plants

Chaz

£14.00

Swiss cheese plant

Monstera Deliciosa; Ceriman; Custard plant; Indian ivy; Fruit salad plant; Mexican breadfruit; Cheese plant

Why we love Chaz

He’s a classic with loads of personality. He’s really easy to look after and makes a style statement wherever you put him.

Most light conditions
Easy care
The patch promise

Those majestic leaves can get dusty. Dust make it harder for him to absorb light, so give his leaves a gentle wipe if they look grubby.

Quick facts

Botanical name

Monstera deliciosa

Nickname

Cheese plant; Ceriman; Custard plant; Indian ivy; Fruit salad plant; Mexican breadfruit

Plant type

Evergreen shrub, indoor

Air purifying

Yes

Plant height (including pot)

40-50cm; 90-100cm; 110-120cm

Pet/baby safe

Toxic if eaten

Nursery pot size

14cm; 35cm; 26cm

About Swiss cheese plants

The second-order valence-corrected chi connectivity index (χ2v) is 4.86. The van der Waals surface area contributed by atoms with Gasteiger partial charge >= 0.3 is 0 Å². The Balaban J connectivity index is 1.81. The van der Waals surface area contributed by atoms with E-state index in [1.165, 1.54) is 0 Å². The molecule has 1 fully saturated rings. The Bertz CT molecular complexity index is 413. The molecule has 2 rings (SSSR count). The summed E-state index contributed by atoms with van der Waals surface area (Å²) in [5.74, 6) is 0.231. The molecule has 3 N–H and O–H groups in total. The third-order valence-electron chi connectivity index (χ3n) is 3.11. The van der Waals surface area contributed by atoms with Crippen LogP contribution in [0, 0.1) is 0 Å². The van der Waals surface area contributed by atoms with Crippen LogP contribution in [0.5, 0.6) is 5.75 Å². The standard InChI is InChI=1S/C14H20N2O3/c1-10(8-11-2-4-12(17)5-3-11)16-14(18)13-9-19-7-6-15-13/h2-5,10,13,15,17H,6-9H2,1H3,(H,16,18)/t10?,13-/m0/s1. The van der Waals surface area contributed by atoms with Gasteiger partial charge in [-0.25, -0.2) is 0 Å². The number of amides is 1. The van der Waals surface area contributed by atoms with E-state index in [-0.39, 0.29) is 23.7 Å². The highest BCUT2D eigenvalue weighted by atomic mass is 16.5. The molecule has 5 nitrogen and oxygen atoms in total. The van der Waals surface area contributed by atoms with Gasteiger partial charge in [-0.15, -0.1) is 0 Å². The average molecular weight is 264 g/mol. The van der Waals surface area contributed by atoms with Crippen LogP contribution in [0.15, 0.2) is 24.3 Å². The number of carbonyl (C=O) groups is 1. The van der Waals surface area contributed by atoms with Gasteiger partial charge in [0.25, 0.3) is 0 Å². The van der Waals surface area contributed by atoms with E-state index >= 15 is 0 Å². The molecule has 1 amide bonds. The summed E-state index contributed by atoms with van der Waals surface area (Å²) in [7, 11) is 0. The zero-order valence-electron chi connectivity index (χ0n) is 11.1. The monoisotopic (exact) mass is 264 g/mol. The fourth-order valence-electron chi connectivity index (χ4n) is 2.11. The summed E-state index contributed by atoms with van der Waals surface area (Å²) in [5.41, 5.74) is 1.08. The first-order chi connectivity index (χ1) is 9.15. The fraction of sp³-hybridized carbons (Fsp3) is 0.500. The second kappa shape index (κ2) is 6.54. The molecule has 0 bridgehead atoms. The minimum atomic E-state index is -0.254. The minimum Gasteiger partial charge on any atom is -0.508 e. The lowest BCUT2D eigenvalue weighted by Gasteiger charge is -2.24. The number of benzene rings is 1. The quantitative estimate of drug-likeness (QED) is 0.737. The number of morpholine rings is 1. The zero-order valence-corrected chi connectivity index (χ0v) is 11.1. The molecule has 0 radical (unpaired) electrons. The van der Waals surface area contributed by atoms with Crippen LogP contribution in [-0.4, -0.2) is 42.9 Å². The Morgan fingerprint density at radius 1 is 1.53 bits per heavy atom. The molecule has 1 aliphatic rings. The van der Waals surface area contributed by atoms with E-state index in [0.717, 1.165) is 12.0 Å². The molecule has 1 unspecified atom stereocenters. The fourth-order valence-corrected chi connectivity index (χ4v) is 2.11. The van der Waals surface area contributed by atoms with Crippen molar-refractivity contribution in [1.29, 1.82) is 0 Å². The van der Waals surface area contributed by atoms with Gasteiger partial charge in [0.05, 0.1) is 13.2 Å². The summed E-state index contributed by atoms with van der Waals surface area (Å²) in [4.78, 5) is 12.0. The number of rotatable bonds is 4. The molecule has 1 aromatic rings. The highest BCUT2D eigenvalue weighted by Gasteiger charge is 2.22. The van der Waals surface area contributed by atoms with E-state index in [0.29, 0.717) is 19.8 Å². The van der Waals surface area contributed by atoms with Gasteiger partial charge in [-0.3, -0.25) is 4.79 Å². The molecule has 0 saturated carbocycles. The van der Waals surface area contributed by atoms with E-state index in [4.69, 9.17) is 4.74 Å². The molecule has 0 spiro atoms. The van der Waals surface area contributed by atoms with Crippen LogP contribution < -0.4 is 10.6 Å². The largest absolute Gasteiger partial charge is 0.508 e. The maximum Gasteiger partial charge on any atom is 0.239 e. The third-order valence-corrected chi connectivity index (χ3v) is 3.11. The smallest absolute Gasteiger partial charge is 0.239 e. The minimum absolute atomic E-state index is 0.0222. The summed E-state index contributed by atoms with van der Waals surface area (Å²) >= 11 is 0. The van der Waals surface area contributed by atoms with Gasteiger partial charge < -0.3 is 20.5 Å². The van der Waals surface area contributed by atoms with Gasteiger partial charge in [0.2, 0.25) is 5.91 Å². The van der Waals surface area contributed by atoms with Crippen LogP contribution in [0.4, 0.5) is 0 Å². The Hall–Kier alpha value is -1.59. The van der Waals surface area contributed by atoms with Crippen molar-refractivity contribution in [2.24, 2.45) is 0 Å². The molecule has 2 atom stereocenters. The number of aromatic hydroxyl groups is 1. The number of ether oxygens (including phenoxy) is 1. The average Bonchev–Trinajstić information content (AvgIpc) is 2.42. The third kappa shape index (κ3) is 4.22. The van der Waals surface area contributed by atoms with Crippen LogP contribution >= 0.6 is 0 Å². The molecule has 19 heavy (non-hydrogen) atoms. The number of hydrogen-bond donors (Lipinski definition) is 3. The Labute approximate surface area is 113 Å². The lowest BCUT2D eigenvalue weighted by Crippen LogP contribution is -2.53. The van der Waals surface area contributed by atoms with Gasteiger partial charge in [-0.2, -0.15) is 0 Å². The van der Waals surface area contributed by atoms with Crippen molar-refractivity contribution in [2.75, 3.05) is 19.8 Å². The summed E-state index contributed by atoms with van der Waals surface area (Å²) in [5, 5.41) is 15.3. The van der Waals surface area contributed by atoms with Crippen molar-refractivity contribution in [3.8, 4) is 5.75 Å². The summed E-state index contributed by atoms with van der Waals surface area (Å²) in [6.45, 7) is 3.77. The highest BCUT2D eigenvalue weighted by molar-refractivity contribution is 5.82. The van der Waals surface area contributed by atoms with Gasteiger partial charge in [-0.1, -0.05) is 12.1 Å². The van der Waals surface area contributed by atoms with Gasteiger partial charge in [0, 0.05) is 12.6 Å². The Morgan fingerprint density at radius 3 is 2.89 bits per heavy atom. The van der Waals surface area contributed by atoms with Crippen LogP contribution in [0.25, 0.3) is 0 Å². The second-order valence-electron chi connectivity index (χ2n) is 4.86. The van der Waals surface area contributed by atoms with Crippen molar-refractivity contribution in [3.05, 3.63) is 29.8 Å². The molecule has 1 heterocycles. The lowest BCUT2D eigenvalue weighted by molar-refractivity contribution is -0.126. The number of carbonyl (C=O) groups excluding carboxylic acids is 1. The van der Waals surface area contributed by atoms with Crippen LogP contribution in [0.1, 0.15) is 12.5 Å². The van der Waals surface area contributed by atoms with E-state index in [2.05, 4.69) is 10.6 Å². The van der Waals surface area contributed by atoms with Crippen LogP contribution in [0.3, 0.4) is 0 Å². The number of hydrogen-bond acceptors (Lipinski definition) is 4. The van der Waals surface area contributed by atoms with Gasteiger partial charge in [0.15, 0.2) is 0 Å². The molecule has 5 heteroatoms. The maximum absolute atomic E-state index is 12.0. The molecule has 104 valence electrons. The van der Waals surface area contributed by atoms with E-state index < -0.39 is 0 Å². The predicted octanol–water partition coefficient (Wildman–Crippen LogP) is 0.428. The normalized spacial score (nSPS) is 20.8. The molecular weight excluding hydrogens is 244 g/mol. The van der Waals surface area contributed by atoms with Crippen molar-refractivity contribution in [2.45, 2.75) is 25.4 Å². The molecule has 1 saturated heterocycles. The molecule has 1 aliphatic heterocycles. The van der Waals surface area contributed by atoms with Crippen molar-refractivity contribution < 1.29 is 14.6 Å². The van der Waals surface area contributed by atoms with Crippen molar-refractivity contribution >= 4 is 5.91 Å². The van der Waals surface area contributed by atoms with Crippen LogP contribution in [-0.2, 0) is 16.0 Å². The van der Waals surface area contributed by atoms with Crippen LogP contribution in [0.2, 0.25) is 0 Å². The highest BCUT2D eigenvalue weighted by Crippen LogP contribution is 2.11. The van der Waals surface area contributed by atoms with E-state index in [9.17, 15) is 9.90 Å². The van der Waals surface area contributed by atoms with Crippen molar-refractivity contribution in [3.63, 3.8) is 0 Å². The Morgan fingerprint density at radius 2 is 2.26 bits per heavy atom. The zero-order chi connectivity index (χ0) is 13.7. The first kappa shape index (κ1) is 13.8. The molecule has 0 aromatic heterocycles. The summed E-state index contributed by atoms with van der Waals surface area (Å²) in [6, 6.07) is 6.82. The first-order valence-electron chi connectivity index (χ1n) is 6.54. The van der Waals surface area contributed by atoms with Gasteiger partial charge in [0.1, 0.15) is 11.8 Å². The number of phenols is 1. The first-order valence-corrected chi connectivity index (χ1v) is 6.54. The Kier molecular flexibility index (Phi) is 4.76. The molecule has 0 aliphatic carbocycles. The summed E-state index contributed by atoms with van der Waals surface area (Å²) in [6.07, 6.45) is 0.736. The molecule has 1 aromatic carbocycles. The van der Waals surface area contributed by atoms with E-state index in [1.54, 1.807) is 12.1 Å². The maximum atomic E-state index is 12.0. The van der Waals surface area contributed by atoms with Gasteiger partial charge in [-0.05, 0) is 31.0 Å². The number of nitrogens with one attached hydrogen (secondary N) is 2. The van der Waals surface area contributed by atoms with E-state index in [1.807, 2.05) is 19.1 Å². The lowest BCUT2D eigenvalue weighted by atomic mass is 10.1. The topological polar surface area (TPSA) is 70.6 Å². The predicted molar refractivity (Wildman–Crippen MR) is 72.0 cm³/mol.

This plant’s latin name, monstera deliciosa, translates as - you’ve probably worked this out - ‘delicious monster’. And isn’t it just. The monster part is likely because of its huge, glossy leaves. The delicious part is because in the wild it bears (apparently) very tasty fruit.

The reason its leaves have all those holes is because it’s used to growing in jungle shade. It’s an epiphyte, which means it grows in crevices in large trees. The gaps in its leaves allow the available light to reach the lowest foliage. The holes in the leaves develop as the plant grows larger. If you order the smallest, youngest plant, it may arrive without the signature notches in all its leaves. They'll appear as it matures.

With its gorgeous foliage it’s a real statement piece, wherever you put it. It’s not hard to take care of and is tolerant of surprisingly low light. It will also love you if you give it a feed with liquid fertiliser once a month in spring and summer. It will help it grow big and strong.

Please note that the 110-120cm Swiss cheese plant comes with a moss pole for support (physical, not emotional). The 90-100cm plant has been trained so that it has especially dense foliage. It may not be as tall as its largest brother, but as you can see, it's extra leafy.

Did you know?

When it grows really large, the Swiss cheese plant grows long, aerial roots. In Peru, these roots are used to make ropes.

Need a pot? Fits great in: